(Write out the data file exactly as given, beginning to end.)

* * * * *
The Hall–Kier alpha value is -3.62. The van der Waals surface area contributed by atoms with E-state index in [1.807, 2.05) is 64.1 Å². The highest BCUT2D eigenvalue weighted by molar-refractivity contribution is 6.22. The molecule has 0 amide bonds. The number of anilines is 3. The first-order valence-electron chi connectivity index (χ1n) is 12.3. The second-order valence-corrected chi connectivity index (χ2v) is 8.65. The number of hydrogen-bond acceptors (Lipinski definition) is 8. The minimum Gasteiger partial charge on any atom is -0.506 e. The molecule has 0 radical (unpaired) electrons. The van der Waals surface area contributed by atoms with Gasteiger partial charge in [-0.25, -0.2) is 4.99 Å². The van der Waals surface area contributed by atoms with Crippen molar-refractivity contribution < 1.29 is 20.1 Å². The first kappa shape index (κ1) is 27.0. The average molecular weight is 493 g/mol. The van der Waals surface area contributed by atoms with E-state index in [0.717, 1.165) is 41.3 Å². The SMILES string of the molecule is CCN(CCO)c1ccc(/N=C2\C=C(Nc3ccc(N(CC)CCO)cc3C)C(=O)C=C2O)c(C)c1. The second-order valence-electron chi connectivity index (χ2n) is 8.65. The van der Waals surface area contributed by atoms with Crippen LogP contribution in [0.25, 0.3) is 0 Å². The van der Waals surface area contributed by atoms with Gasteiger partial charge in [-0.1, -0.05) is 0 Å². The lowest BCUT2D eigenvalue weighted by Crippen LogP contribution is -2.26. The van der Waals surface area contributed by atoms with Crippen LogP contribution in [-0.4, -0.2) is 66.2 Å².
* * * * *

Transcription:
The Hall–Kier alpha value is -3.62. The van der Waals surface area contributed by atoms with E-state index in [1.807, 2.05) is 64.1 Å². The highest BCUT2D eigenvalue weighted by molar-refractivity contribution is 6.22. The molecule has 0 amide bonds. The number of anilines is 3. The first-order valence-electron chi connectivity index (χ1n) is 12.3. The second-order valence-corrected chi connectivity index (χ2v) is 8.65. The number of hydrogen-bond acceptors (Lipinski definition) is 8. The minimum Gasteiger partial charge on any atom is -0.506 e. The molecule has 0 radical (unpaired) electrons. The van der Waals surface area contributed by atoms with Gasteiger partial charge in [-0.25, -0.2) is 4.99 Å². The van der Waals surface area contributed by atoms with Crippen molar-refractivity contribution < 1.29 is 20.1 Å². The first kappa shape index (κ1) is 27.0. The average molecular weight is 493 g/mol. The van der Waals surface area contributed by atoms with E-state index in [0.717, 1.165) is 41.3 Å². The SMILES string of the molecule is CCN(CCO)c1ccc(/N=C2\C=C(Nc3ccc(N(CC)CCO)cc3C)C(=O)C=C2O)c(C)c1. The second-order valence-electron chi connectivity index (χ2n) is 8.65. The van der Waals surface area contributed by atoms with Crippen LogP contribution in [0.25, 0.3) is 0 Å². The van der Waals surface area contributed by atoms with Gasteiger partial charge in [-0.1, -0.05) is 0 Å². The lowest BCUT2D eigenvalue weighted by Crippen LogP contribution is -2.26. The van der Waals surface area contributed by atoms with Crippen LogP contribution in [-0.4, -0.2) is 66.2 Å².